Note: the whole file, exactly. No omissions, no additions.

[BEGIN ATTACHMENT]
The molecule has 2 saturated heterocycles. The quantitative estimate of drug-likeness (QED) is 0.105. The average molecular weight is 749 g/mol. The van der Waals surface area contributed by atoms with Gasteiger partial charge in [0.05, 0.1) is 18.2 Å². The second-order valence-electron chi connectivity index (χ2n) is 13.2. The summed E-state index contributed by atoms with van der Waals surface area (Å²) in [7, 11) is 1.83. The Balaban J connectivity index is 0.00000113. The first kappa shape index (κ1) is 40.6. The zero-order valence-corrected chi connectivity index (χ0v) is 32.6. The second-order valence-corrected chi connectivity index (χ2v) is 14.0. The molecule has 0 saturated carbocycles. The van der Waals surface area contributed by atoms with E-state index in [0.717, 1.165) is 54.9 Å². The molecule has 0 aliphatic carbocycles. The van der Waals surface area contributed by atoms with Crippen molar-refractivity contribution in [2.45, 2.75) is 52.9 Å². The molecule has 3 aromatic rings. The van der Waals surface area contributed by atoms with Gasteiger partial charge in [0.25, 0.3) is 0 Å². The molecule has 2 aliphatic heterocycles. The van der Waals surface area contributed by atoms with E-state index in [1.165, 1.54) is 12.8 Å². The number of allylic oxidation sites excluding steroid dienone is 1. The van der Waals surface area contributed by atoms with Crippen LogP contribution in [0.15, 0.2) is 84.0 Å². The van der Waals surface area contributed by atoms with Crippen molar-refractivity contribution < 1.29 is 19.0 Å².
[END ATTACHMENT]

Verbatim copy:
The molecule has 2 saturated heterocycles. The quantitative estimate of drug-likeness (QED) is 0.105. The average molecular weight is 749 g/mol. The van der Waals surface area contributed by atoms with Gasteiger partial charge in [0.05, 0.1) is 18.2 Å². The second-order valence-electron chi connectivity index (χ2n) is 13.2. The summed E-state index contributed by atoms with van der Waals surface area (Å²) in [7, 11) is 1.83. The Balaban J connectivity index is 0.00000113. The first kappa shape index (κ1) is 40.6. The zero-order valence-corrected chi connectivity index (χ0v) is 32.6. The second-order valence-corrected chi connectivity index (χ2v) is 14.0. The molecule has 0 saturated carbocycles. The van der Waals surface area contributed by atoms with E-state index in [0.717, 1.165) is 54.9 Å². The molecule has 0 aliphatic carbocycles. The van der Waals surface area contributed by atoms with Crippen molar-refractivity contribution in [2.45, 2.75) is 52.9 Å². The molecule has 3 aromatic rings. The van der Waals surface area contributed by atoms with Gasteiger partial charge in [0.25, 0.3) is 0 Å². The molecule has 2 aliphatic heterocycles. The van der Waals surface area contributed by atoms with E-state index in [1.165, 1.54) is 12.8 Å². The number of allylic oxidation sites excluding steroid dienone is 1. The van der Waals surface area contributed by atoms with Crippen LogP contribution in [0.15, 0.2) is 84.0 Å². The van der Waals surface area contributed by atoms with Crippen molar-refractivity contribution < 1.29 is 19.0 Å².